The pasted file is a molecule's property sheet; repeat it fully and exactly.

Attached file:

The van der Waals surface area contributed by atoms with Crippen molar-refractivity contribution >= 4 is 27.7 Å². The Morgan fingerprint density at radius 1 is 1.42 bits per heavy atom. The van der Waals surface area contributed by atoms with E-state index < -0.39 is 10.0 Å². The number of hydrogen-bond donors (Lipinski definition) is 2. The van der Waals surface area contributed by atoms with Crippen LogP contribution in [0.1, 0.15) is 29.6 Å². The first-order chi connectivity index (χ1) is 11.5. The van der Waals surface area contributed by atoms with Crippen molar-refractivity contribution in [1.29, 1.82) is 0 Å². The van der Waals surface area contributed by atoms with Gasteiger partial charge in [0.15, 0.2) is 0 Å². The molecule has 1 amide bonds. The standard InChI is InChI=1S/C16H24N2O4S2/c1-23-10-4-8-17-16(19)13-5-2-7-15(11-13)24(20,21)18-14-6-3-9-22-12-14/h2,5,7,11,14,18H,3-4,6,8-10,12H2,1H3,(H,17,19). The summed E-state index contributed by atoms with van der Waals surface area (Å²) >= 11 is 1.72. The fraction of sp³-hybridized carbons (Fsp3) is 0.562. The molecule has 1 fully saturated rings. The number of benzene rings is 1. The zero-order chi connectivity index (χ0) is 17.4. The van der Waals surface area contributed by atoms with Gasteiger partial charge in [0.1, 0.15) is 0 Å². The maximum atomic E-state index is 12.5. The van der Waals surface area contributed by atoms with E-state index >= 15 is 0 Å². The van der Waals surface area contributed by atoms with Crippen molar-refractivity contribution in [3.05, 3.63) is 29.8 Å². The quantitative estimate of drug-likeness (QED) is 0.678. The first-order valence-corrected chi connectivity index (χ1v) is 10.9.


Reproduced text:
The van der Waals surface area contributed by atoms with Crippen molar-refractivity contribution >= 4 is 27.7 Å². The Morgan fingerprint density at radius 1 is 1.42 bits per heavy atom. The van der Waals surface area contributed by atoms with E-state index < -0.39 is 10.0 Å². The number of hydrogen-bond donors (Lipinski definition) is 2. The van der Waals surface area contributed by atoms with Crippen LogP contribution in [0.1, 0.15) is 29.6 Å². The first-order chi connectivity index (χ1) is 11.5. The van der Waals surface area contributed by atoms with Crippen molar-refractivity contribution in [1.29, 1.82) is 0 Å². The van der Waals surface area contributed by atoms with Gasteiger partial charge in [0.15, 0.2) is 0 Å². The molecule has 1 amide bonds. The standard InChI is InChI=1S/C16H24N2O4S2/c1-23-10-4-8-17-16(19)13-5-2-7-15(11-13)24(20,21)18-14-6-3-9-22-12-14/h2,5,7,11,14,18H,3-4,6,8-10,12H2,1H3,(H,17,19). The summed E-state index contributed by atoms with van der Waals surface area (Å²) >= 11 is 1.72. The fraction of sp³-hybridized carbons (Fsp3) is 0.562. The molecule has 1 fully saturated rings. The number of benzene rings is 1. The zero-order chi connectivity index (χ0) is 17.4. The van der Waals surface area contributed by atoms with Gasteiger partial charge in [0.1, 0.15) is 0 Å². The maximum atomic E-state index is 12.5. The van der Waals surface area contributed by atoms with E-state index >= 15 is 0 Å². The van der Waals surface area contributed by atoms with Crippen molar-refractivity contribution in [3.05, 3.63) is 29.8 Å². The quantitative estimate of drug-likeness (QED) is 0.678. The first-order valence-corrected chi connectivity index (χ1v) is 10.9.